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Metaphysics is that branch of philosophy that discusses matters of ultimate being or existence. Whereas science investigates the principles of the material world — the “how” and “what” of things that exist, have existed, or will exist — metaphysics investigates issues surrounding the idea that things exist at all. What is existence? What kind of things exist? These are some of the questions that metaphysics seeks to answer.

In the history of philosophy, the Greeks came up with several answers to the question of being. For example, Parmenides (5th century BC) posited that all reality can be summed up in unchanging Being. In his view, there is being and becoming — or stasis and change. True reality could never be explained by becoming because change is the process of being in flux; it is never constant, but always moving. Therefore, true reality can only be found in that which is, not is that which is not; and for Parmenides, that was ultimate Being.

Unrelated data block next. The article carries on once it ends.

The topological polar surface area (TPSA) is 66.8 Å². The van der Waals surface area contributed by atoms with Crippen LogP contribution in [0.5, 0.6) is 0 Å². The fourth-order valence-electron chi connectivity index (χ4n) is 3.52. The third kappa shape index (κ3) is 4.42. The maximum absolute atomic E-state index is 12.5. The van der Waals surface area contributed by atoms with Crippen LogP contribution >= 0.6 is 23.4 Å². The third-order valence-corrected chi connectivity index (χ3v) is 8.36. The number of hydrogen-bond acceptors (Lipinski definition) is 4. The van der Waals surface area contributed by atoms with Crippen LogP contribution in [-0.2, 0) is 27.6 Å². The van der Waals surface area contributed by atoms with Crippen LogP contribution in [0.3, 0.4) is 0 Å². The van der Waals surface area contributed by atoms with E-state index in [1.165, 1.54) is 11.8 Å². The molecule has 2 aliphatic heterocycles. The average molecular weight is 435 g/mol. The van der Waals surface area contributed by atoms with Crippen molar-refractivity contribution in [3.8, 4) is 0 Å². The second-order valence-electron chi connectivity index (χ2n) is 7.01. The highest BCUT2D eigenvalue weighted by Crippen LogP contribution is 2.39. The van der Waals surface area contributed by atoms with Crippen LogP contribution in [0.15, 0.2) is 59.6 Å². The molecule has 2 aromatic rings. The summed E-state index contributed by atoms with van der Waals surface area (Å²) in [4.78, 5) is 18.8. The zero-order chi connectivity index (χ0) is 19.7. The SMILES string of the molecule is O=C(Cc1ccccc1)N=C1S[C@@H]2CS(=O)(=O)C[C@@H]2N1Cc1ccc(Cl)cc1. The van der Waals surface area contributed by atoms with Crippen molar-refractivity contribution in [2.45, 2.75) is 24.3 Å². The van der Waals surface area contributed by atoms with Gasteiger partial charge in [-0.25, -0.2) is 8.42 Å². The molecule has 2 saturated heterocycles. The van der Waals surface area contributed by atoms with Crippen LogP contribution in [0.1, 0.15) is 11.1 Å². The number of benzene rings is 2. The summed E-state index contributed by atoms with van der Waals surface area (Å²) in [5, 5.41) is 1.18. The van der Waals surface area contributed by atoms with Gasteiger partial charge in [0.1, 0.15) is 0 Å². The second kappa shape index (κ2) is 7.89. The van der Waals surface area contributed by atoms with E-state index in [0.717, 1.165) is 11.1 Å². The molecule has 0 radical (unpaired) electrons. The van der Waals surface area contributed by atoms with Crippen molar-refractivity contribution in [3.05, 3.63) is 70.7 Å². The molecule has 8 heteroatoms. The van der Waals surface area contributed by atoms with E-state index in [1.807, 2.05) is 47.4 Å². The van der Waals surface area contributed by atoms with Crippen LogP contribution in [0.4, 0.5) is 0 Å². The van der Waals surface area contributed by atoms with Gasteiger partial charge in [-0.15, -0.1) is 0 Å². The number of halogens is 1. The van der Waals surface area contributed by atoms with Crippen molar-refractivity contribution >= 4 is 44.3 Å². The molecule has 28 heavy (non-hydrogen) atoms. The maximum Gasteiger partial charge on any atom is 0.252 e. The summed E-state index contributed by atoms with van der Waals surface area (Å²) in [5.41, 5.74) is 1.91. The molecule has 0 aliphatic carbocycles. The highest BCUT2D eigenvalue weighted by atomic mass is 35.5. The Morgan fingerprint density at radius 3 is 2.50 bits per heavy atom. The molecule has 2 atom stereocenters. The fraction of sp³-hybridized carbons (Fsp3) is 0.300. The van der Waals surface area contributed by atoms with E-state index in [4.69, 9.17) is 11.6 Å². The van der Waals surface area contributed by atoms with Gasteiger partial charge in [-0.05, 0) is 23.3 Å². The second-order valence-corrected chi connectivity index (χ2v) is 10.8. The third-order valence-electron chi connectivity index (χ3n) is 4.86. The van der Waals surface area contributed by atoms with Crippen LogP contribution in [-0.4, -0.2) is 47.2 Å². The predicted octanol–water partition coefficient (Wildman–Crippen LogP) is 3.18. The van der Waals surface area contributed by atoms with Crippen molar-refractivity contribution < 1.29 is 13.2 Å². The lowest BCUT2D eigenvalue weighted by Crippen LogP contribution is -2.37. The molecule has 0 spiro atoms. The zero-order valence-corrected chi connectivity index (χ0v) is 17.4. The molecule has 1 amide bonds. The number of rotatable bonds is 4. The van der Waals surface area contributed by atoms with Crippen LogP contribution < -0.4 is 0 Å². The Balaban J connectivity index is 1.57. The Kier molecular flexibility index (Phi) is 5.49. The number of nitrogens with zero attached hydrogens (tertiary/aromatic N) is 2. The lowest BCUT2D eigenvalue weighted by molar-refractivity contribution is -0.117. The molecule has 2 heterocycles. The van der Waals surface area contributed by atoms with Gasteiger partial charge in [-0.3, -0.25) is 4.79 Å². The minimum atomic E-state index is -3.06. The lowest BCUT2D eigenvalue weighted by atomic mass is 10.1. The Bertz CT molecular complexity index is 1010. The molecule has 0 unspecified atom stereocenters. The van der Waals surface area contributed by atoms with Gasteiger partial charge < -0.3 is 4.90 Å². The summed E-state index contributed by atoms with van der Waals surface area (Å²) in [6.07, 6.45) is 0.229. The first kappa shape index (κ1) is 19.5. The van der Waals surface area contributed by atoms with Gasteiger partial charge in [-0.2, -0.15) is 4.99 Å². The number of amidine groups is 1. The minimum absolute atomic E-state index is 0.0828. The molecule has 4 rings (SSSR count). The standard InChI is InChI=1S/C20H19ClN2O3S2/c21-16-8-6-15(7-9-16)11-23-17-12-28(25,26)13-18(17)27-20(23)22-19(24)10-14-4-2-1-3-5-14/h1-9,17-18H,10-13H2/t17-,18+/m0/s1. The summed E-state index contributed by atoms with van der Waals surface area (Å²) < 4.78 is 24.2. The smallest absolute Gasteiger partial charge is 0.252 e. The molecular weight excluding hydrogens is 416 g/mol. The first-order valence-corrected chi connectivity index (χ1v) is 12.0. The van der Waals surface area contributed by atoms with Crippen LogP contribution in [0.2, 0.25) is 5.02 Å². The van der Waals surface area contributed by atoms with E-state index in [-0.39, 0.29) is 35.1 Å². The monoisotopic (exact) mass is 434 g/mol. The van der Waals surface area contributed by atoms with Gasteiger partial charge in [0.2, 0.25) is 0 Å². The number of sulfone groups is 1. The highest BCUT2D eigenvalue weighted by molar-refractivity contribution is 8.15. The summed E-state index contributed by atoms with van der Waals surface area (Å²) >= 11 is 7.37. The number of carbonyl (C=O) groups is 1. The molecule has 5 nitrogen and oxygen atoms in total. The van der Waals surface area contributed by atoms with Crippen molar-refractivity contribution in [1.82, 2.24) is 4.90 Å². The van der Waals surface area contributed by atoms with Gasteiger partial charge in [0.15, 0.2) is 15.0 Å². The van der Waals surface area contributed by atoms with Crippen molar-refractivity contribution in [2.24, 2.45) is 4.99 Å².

A contemporary of Parmenides’ was Heraclitus (535 BC – 475 BC) took the opposite approach. He taught that true reality can be summed up in the phrase “everything flows.” In other words, there is no ultimate Being, there is only becoming. A quote of his found in one of Plato’s works reads, “All things move and nothing remains still.”

Both Parmenides and Heraclitus (as well as most of the Pre-Socratics) were monists. A monist is someone who holds that reality can be reduced to one thing or principle — for Parmenides it was unchanging Being, for Heraclitus, is was constant change or flux.